PHOENIX — To many gun owners, the question of whether to arm even more people in a country that already has upwards of 300 million guns is as calcified as a Sonoran Desert petroglyph. It’s written in stone, among the fiercest of firearms advocates, that more guns equals fewer deaths.
But before the Tucson tragedy fades into tired talking points, it’s worth dissecting the crime scene once more to see how this idea fared in actual battle.
First, one bit of throat-clearing: I’m a third-generation Westerner, and grew up around guns, hunters of all possible fauna, and Second Amendment enthusiasts who wore camouflage nine months out of the year. Generally, I don’t have a problem with any of that.
Back to Tucson. On the day of the shooting, a young man named Joseph Zamudio was leaving a drugstore when he saw the chaos at the Safeway parking lot. Zamudio was armed, carrying his 9-millimeter semiautomatic pistol. Heroically, he rushed to the scene, fingering his weapon, ready to fire.
Suppose, in the few seconds of confusion during the shootings, an armed bystander had fired at the wrong man.
Now, in the view of the more-guns proponents, Zamudio might have been able to prevent any carnage, or maybe even gotten off a shot before someone was killed.
“When everyone is carrying a firearm, nobody is going to be a victim,” said Arizona state representative Jack Harper, after a gunman had claimed 19 victims.
“I wish there had been one more gun in Tucson,” said an Arizona Congressman, Rep. Trent Franks, implying like Harper that if only someone had been armed at the scene, Jared Lee Loughner would not have been able to unload his rapid-fire Glock on innocent people.
In fact, several people were armed. So, what actually happened? As Zamudio said in numerous interviews, he never got a shot off at the gunman, but he nearly harmed the wrong person — one of those trying to control Loughner.
He saw people wrestling, including one man with the gun. “I kind of assumed he was the shooter,” said Zamudio in an interview with MSNBC. Then, “everyone said, ‘no, no — it’s this guy,’” said Zamudio.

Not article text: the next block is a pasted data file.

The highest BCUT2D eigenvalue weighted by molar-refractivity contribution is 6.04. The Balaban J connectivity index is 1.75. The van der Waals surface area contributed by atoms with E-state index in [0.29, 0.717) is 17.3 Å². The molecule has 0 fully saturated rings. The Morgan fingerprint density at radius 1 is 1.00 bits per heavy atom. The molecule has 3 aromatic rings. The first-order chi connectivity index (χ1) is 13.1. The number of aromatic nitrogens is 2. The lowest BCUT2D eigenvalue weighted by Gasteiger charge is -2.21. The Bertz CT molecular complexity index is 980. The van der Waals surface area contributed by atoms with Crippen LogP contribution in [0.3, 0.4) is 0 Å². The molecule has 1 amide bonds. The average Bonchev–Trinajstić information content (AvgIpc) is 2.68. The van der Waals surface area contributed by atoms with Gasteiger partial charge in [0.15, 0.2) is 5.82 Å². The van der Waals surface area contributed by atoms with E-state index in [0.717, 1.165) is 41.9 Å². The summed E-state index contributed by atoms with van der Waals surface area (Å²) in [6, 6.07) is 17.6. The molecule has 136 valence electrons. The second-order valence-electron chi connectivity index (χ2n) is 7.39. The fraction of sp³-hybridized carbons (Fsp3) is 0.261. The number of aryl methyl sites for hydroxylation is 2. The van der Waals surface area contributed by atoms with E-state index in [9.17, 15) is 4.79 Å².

To his credit, he ultimately helped subdue Loughner. But suppose, in those few seconds of confusion, he had fired at the wrong man and killed a hero? “I was very lucky,” Zamudio said.
It defies logic, as this case shows once again, that an average citizen with a gun is going to disarm a crazed killer. For one thing, these kinds of shootings happen far too suddenly for even the quickest marksman to get a draw. For another, your typical gun hobbyist lacks training in how to react in a violent scrum.
I don’t think these are reasons to disarm the citizenry. That’s never going to happen, nor should it. But the Tucson shootings should discredit the canard that we need more guns at school, in the workplace, even in Congress. Yes, Congress. The Texas Republican Rep. Louie Gohmert has proposed a bill to allow fellow members to carry firearms into the Capitol Building.
Gohmert has enough trouble carrying a coherent thought onto the House floor. God forbid he would try to bring a Glock to work. By his reasoning, the Middle East would be better off if every nation in the region had nuclear weapons.
At least two recent studies show that more guns equals more carnage to innocents. One survey by the University of Pennsylvania School of Medicine found that guns did not protect those who had them from being shot in an assault — just the opposite. Epidemiologists at Penn looked at hundreds of muggings and assaults. What they found was that those with guns were four times more likely to be shot when confronted by an armed assailant than those without guns. The unarmed person, in other words, is safer.
Other studies have found that states with the highest rates of gun ownership have much greater gun death rates than those where only a small percentage of the population is armed. So, Hawaii, where only 9.7 percent of residents own guns, has the lowest gun death rate in the country, while Louisiana, where 45 percent of the public is armed, has the highest.
Arizona, where people can carry guns into bars and almost anyone can get a concealed weapons permit, is one of the top 10 states for gun ownership and death rates by firearms. And in the wake of the shootings, some lawmakers want to flood public areas with even more lethal weapons.